We only have time for a short flash blog today. Travel commitments over the rest of this week will render blogging services somewhat intermittent
One of our Denver based followers has been first to point out overnight the contrasting regulatory positions just adopted with respect to the production of gas in Colorado – and Victoria, Australia.
The latter’s Government has continued on its path of never meeting a ridiculously right-on-Rick-from-The-Young-Ones position that it did not embrace. It has now moved from trying to unionise volunteer country fire-fighters to promising an eternal ban on fracking and indeed any on-shore “unconventional” (define that one please – what is your milli-darcy cut-off point?) petroleum production.
Its timing can only be interpreted as a slap in the face to recent COAG calls to try and address in an adult manner various problems currently being faced by Australia’s energy markets.
Although there is little if any material private sector desire to actually explore for gas in Victoria, the bigger potential problem that could arise from this decision is the succour it will give fellow travellers in the likes of the Northern Territory, New South Wales – and horrors! – Queensland.
Meanwhile in the “clean, green” State of Victoria, many tens of millions of tonnes of low quality brown coal continue to be burned every year – with negative side affects that are without scientific dispute – particulates, mercury, CO2, etc.
Over in Colorado, the recent attempt to put on the upcomoing State ballot an initiative that could severely limit fracking in this significant oil and gas producing State did not get enough legitimate signatures. This story may not be over yet – legal challenges could follow.
Crude prices fell overnight, with Brent down nearly 2% at US$48.34 and WTI down 1.3% to US$46.35.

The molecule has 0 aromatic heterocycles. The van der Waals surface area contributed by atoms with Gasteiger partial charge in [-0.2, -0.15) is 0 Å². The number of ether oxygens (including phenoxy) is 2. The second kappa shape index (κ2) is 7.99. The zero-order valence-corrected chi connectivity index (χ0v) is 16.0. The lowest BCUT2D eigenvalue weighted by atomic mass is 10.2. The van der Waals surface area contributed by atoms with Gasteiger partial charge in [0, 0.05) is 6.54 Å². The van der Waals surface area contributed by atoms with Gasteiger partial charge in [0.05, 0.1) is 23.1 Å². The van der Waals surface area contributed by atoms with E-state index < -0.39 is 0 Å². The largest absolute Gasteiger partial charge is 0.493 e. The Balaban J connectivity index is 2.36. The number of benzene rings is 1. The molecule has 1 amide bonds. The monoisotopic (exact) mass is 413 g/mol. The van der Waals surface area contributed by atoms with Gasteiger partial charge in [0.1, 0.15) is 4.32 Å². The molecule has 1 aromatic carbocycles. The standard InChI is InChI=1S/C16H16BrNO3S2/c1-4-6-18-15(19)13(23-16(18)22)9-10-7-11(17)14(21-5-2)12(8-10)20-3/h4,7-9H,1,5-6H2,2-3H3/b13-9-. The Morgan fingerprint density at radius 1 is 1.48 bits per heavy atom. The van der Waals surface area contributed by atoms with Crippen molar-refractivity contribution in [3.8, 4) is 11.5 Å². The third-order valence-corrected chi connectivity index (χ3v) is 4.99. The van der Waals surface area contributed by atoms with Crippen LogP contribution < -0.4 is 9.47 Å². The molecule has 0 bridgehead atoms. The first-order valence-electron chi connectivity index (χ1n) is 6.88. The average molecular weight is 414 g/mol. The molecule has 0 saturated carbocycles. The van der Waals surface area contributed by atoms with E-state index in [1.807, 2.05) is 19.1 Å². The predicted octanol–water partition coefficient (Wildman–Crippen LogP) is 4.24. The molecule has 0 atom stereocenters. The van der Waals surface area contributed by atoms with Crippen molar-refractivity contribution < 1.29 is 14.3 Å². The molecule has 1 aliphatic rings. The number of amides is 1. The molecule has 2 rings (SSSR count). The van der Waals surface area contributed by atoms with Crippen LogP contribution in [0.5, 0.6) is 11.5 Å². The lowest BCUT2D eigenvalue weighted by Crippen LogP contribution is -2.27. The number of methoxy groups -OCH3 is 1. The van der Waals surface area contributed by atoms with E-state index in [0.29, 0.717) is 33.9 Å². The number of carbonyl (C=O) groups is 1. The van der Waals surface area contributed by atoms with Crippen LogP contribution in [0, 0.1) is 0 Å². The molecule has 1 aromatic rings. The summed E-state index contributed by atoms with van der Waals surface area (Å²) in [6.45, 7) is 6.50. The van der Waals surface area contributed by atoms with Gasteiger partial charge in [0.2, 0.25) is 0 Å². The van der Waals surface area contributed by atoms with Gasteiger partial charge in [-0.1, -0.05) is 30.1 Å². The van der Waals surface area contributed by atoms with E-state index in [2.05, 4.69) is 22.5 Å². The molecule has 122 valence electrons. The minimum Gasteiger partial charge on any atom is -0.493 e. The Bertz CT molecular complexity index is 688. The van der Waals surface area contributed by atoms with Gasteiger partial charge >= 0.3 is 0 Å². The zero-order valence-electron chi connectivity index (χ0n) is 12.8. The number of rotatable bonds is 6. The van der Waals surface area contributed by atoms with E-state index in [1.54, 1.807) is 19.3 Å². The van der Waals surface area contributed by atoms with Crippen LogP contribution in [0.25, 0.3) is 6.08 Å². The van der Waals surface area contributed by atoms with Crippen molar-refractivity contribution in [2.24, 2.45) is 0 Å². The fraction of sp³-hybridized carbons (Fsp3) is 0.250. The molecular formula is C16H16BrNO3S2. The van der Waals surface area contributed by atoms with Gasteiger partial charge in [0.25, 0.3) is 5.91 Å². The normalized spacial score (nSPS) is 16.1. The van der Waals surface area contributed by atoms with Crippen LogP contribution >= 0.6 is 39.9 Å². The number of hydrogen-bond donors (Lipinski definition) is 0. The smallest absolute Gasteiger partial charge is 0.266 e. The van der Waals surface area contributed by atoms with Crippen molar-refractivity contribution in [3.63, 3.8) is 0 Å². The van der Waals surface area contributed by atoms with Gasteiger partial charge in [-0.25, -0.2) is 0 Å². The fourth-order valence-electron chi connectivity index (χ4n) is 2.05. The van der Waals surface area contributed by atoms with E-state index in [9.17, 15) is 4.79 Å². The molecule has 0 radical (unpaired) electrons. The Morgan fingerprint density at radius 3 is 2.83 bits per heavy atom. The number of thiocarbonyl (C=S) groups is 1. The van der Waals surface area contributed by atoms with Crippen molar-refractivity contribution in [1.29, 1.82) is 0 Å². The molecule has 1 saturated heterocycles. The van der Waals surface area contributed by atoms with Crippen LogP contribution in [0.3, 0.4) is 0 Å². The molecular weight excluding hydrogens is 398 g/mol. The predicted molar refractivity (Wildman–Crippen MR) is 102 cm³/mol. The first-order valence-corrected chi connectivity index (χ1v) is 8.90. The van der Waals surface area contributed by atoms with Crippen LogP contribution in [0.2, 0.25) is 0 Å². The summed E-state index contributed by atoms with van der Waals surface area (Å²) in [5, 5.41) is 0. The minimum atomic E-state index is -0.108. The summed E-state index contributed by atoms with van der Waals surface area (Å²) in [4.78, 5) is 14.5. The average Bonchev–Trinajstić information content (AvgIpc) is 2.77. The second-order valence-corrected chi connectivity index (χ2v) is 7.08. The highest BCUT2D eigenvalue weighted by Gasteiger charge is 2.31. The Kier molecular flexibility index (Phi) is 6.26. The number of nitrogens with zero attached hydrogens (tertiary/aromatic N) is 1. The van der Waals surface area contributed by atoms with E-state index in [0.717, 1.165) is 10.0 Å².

Commentators noted that a strengthening US dollar and expectations of an inventory build number out tomorrow were the main bear-ish factors. In addition, we would add that the intoxicating “OPEC whispers” of a production freeze agreement have only limited medicinal qualities and are no doubt starting to wear off.
Henry Hub also fell, down ~2.4% to US$2.83.
LNG and international gas
A recent LNG sales agreement struck between Super-Major Chevron and Chinese downstream gas company ENN has resonance in Australia for a couple of reasons. The deal is a 10 year one, for ~650,000 tpa, commencing in 2018/19.
Chevron will source the gas from its portfolio of un-contracted LNG – including from Gorgon and Wheatstone.
ENN is Santos’ largest – and arguably only strategic – shareholder (with a ~12% stake). This deal illustrates the kind of international vertical integration strategy which presumably drove ENN to take up its stake in STO within the last year. What this means for STO remains obscure – but is of more interest to this observer than what the current “cash costs per barrel” of the company are.
Company news – Beach Energy (BPT)
BPT released its annual results this week and its new CEO took the usual opportunity to write-off some of his predecessors’ poorer investments. One of the largest of these was a >A$200M write-off of its Cooper Basin tight/shale gas contingent resources.
The expected expansion of US shale plays globally has severely under-shot to date – with low prices being a major but not the only material factor. Geology, service sector availability – and good-old US oil-field can-do culture – being other significant issues.
Quote of the day
Rick from The Young Ones could supply the Victorian Government with more policy inspirations with the likes of the following enthusiastic quote:
“Yeah, this will shake them up at the Anarchists Society! Occupying the refectories! So what? This is the real stuff! I’m a fugitive! A desperado! I’m going to form a new union society, right? With me as president! ‘People Who Don’t Pay Their TV Licenses Against the Nazis!’ This is only the beginning!”